During "quiet" sleep, a person progresses through four stages of increasingly deep sleep. Body temperature drops, muscles relax, and heart rate and breathing slow. The deepest stage of quiet sleep produces physiological changes that help boost immune system functioning. The other sleep category, REM rapid eye movement sleep, is the period when people dream.
Body temperature, blood pressure, heart rate, and breathing increase to levels measured when people are awake. Studies report that REM sleep enhances learning and memory, and contributes to emotional health — in complex ways.
Fun Sleep Facts
Although scientists are still trying to tease apart all the mechanisms, they've discovered that sleep disruption — which affects levels of neurotransmitters and stress hormones, among other things — wreaks havoc in the brain, impairing thinking and emotional regulation. In this way, insomnia may amplify the effects of psychiatric disorders, and vice versa. More than 70 types of sleep disorders exist. The most common problems are insomnia difficulty falling or staying asleep , obstructive sleep apnea disordered breathing that causes multiple awakenings , various movement syndromes unpleasant sensations that prompt night fidgeting , and narcolepsy extreme sleepiness or falling asleep suddenly during the day.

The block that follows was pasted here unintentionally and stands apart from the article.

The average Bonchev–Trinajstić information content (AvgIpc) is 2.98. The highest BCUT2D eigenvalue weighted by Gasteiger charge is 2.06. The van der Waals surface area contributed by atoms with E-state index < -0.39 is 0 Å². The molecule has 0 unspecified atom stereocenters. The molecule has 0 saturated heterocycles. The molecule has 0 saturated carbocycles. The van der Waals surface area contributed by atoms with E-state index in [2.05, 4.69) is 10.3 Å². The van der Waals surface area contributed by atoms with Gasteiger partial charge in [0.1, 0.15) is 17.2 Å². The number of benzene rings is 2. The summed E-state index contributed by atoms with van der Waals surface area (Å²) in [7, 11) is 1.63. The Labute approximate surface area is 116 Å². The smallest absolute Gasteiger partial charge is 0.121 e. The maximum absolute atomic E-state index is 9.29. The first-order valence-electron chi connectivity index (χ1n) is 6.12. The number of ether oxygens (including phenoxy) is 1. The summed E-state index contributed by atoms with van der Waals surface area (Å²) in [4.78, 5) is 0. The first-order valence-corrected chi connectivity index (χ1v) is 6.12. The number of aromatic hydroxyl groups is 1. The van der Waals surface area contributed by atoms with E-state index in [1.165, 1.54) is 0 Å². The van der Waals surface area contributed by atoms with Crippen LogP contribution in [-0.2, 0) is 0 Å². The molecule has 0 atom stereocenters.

Type of sleep disorder, prevalence, and impact vary by psychiatric diagnosis. But the overlap between sleep disorders and various psychiatric problems is so great that researchers have long suspected both types of problems may have common biological roots. Most patients with depression have insomnia, but about one in five suffer from obstructive sleep apnea. Insomnia and other sleep problems also increase the risk of developing depression.
An Overview of Sleep Disorders
A longitudinal study of about 1, adults ages 21 to 30 enrolled in a Michigan health maintenance organization found that, compared with normal sleepers, those who reported a history of insomnia during an interview in were four times as likely to develop major depression by the time of a second interview three years later. And two longitudinal studies in young people — one involving pairs of young twins, and another including 1, teenagers — found that sleep problems developed before major depression did. Insomnia and other sleep problems affect outcomes for patients with depression.
Studies report that depressed patients who continue to experience insomnia are less likely to respond to treatment than those without sleep problems. Even patients whose mood improves with antidepressant therapy are more at risk for a relapse of depression later on.
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Depressed patients who experience insomnia or other sleep disturbances are more likely to think about suicide and die by suicide than depressed patients who are able to sleep normally. Bipolar disorder. Longitudinal studies suggest that insomnia and other sleep problems worsen before an episode of mania or bipolar depression, and lack of sleep can trigger mania. Sleep problems also adversely affect mood and contribute to relapse. Anxiety disorders. They are also common in children and adolescents. One sleep laboratory study found that youngsters with an anxiety disorder took longer to fall asleep, and slept less deeply, when compared with a control group of healthy children.
Insomnia may also be a risk factor for developing an anxiety disorder, but not as much as it is for major depression.